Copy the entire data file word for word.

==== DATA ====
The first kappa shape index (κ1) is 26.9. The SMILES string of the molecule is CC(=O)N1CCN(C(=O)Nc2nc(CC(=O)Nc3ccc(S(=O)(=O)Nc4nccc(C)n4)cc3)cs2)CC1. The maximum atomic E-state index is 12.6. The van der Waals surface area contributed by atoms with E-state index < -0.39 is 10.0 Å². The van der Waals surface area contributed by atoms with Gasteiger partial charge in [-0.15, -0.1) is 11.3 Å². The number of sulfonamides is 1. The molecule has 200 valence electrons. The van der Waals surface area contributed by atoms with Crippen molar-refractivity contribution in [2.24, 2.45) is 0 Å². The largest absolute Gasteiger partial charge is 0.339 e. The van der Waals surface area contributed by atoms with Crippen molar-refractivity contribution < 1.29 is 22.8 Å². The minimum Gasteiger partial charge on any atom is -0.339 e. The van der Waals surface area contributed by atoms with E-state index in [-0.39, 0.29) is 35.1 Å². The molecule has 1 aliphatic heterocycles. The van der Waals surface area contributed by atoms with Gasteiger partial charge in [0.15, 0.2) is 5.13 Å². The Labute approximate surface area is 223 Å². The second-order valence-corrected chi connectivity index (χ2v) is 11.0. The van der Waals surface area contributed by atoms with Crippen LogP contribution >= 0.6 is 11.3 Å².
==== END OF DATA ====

The first kappa shape index (κ1) is 26.9. The SMILES string of the molecule is CC(=O)N1CCN(C(=O)Nc2nc(CC(=O)Nc3ccc(S(=O)(=O)Nc4nccc(C)n4)cc3)cs2)CC1. The maximum atomic E-state index is 12.6. The van der Waals surface area contributed by atoms with E-state index < -0.39 is 10.0 Å². The van der Waals surface area contributed by atoms with Gasteiger partial charge in [-0.15, -0.1) is 11.3 Å². The number of sulfonamides is 1. The molecule has 200 valence electrons. The van der Waals surface area contributed by atoms with Crippen molar-refractivity contribution in [2.24, 2.45) is 0 Å². The largest absolute Gasteiger partial charge is 0.339 e. The van der Waals surface area contributed by atoms with Crippen molar-refractivity contribution < 1.29 is 22.8 Å². The minimum Gasteiger partial charge on any atom is -0.339 e. The van der Waals surface area contributed by atoms with E-state index in [-0.39, 0.29) is 35.1 Å². The molecule has 1 aliphatic heterocycles. The van der Waals surface area contributed by atoms with Gasteiger partial charge in [0.15, 0.2) is 5.13 Å². The Labute approximate surface area is 223 Å². The second-order valence-corrected chi connectivity index (χ2v) is 11.0. The van der Waals surface area contributed by atoms with Crippen LogP contribution >= 0.6 is 11.3 Å².